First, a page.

Forum  |  Get Active


transport issues

cost to the nation

environmental risks

WIPP - Transportation Containers

A Glossary of Terms related to WIPP Transport.

Several transportation containers for carrying different kinds of transuranic waste (TRU waste) to WIPP have been designed, but all of these containers are in various stages of development, testing or certification.

By law, shipping containers for TRU waste must be certified by the Nuclear Regulatory Commission (NRC) as Type B shipping packages - the most secure level of packaging for radioactive shipments. However, the Type B Certification - the most stringent available in this country - is not designed to protect the public from the worst possible type of accident.

Even though this is the very accident the public fears the most and from which the public wants to be protected, NRC concentrates on setting standards for the more likely, but less dangerous accident.

The DOE and the nuclear industry are planning a massive increase in all types of radioactive shipping - but they can't afford to do this if they have to account for the 'worst case scenario.'

However, highway accidents with effects more serious than those the Type B package is designed to withstand do take place...

Contact - Handled Containers

The TRUPACT-II is the only WIPP shipping container to date that has been certified as a Type B Package. It is a container within a container and holds two standard waste boxes or 14 55-gallon drums of contact-handled waste. TRUPACT-II's inner and outer containment vessels have lids which seal with O-rings much like a pressure cooker. The outer vessel is covered by about 10" of foam insulation and a stainless steel shell. Up to three TRUPACTs can be carried in each shipment.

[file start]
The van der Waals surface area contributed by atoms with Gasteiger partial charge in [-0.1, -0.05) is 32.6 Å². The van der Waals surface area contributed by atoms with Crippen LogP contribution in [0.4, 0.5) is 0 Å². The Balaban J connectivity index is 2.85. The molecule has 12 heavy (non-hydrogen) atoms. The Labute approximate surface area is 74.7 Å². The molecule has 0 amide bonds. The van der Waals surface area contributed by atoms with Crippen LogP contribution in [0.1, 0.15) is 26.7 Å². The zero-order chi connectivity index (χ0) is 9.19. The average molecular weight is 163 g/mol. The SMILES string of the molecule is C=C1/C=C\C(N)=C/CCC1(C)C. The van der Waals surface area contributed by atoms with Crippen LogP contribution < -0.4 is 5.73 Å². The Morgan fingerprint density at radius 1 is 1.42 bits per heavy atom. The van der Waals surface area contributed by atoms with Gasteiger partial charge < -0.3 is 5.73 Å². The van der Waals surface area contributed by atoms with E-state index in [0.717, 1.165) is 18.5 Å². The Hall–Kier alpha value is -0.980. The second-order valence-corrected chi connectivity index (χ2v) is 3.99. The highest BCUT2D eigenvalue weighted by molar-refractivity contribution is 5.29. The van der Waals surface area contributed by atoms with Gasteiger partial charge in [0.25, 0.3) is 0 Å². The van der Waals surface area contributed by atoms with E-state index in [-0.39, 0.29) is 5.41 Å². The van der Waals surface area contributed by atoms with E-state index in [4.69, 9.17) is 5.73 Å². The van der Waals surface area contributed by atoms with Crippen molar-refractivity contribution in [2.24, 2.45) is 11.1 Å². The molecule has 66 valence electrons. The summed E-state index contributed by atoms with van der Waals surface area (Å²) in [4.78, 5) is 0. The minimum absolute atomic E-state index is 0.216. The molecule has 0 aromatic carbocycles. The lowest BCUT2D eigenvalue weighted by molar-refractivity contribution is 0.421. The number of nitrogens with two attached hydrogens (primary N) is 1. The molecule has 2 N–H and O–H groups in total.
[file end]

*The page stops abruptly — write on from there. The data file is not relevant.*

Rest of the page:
The HALFPACK is also designed to carry contact-handled (CH-TRU) waste and is a smaller version of the TRUPACT-II. It can carry heavier and larger drums, or one standard waste box. In addition to shipping TRU waste to WIPP, the HALFPACK may also be used for shipping within and between DOE sites. Testing of a HALFPACK prototype and application to the NRC for certification as a Type B Package are planned for 1998.

The PIPE OVERPACK consists of a pipe made of stainless steel with a filter (to let out potential explosive gases) and a lid that seals with an O-ring. DOE says the pipe provides "…criticality control…shielding, and …containment of fine particulate waste material." This pipe is centered inside a 55-gallon filtered drum with fiberboard and plywood packing, and has been designed to store and transport a special kind of CH-TRU waste called RESIDUES. These residues would be coming mainly from Rocky Flats, although they will also be shipped from other DOE facilities including Los Alamos. Residues consist of soot, ash, salts, slags, graphites and other powdered materials contaminated with highly concentrated amounts of plutonium. Although some residues would be solidified with cement or glass (vitrified), an unknown quantity would be transported in a loose, powdered form. (Plutonium is most dangerous when it is inhaled as a powder,) Some time ago DOE changed the Waste Acceptance Criteria for WIPP to allow transportation of drums containing 100% "powdered" plutonium. Previously, only 2 or 3% of a drum's contents could be in a powdered form.) The pipe overpack is the container for these 100% powder loads.